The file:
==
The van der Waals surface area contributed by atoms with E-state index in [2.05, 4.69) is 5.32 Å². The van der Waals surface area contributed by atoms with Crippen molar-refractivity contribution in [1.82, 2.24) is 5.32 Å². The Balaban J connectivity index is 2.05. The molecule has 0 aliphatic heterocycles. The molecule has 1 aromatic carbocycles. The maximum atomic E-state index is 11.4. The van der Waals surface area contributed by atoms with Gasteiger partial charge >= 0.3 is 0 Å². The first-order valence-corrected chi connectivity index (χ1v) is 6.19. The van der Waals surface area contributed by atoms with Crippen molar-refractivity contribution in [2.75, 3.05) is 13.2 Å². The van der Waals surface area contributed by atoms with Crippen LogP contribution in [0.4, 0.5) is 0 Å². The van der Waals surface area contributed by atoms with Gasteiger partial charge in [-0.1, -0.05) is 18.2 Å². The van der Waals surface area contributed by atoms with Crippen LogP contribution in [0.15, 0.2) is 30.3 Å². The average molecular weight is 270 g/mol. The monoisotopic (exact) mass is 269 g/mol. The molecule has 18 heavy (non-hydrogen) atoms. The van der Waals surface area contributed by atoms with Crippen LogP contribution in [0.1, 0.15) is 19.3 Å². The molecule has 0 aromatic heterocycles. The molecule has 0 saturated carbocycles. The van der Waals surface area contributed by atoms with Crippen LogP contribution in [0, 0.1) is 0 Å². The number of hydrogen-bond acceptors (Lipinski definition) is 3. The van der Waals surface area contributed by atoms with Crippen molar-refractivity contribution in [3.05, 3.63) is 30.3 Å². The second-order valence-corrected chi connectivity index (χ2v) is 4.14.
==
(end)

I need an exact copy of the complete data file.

The van der Waals surface area contributed by atoms with E-state index in [2.05, 4.69) is 5.32 Å². The van der Waals surface area contributed by atoms with Crippen molar-refractivity contribution in [1.82, 2.24) is 5.32 Å². The Balaban J connectivity index is 2.05. The molecule has 0 aliphatic heterocycles. The molecule has 1 aromatic carbocycles. The maximum atomic E-state index is 11.4. The van der Waals surface area contributed by atoms with Gasteiger partial charge >= 0.3 is 0 Å². The first-order valence-corrected chi connectivity index (χ1v) is 6.19. The van der Waals surface area contributed by atoms with Crippen molar-refractivity contribution in [2.75, 3.05) is 13.2 Å². The van der Waals surface area contributed by atoms with Crippen LogP contribution in [0.4, 0.5) is 0 Å². The van der Waals surface area contributed by atoms with Gasteiger partial charge in [-0.1, -0.05) is 18.2 Å². The van der Waals surface area contributed by atoms with Crippen LogP contribution in [0.15, 0.2) is 30.3 Å². The average molecular weight is 270 g/mol. The monoisotopic (exact) mass is 269 g/mol. The molecule has 18 heavy (non-hydrogen) atoms. The van der Waals surface area contributed by atoms with Crippen LogP contribution in [0.1, 0.15) is 19.3 Å². The molecule has 0 aromatic heterocycles. The molecule has 0 saturated carbocycles. The van der Waals surface area contributed by atoms with Crippen LogP contribution in [0, 0.1) is 0 Å². The number of hydrogen-bond acceptors (Lipinski definition) is 3. The van der Waals surface area contributed by atoms with Crippen molar-refractivity contribution in [3.05, 3.63) is 30.3 Å². The second-order valence-corrected chi connectivity index (χ2v) is 4.14.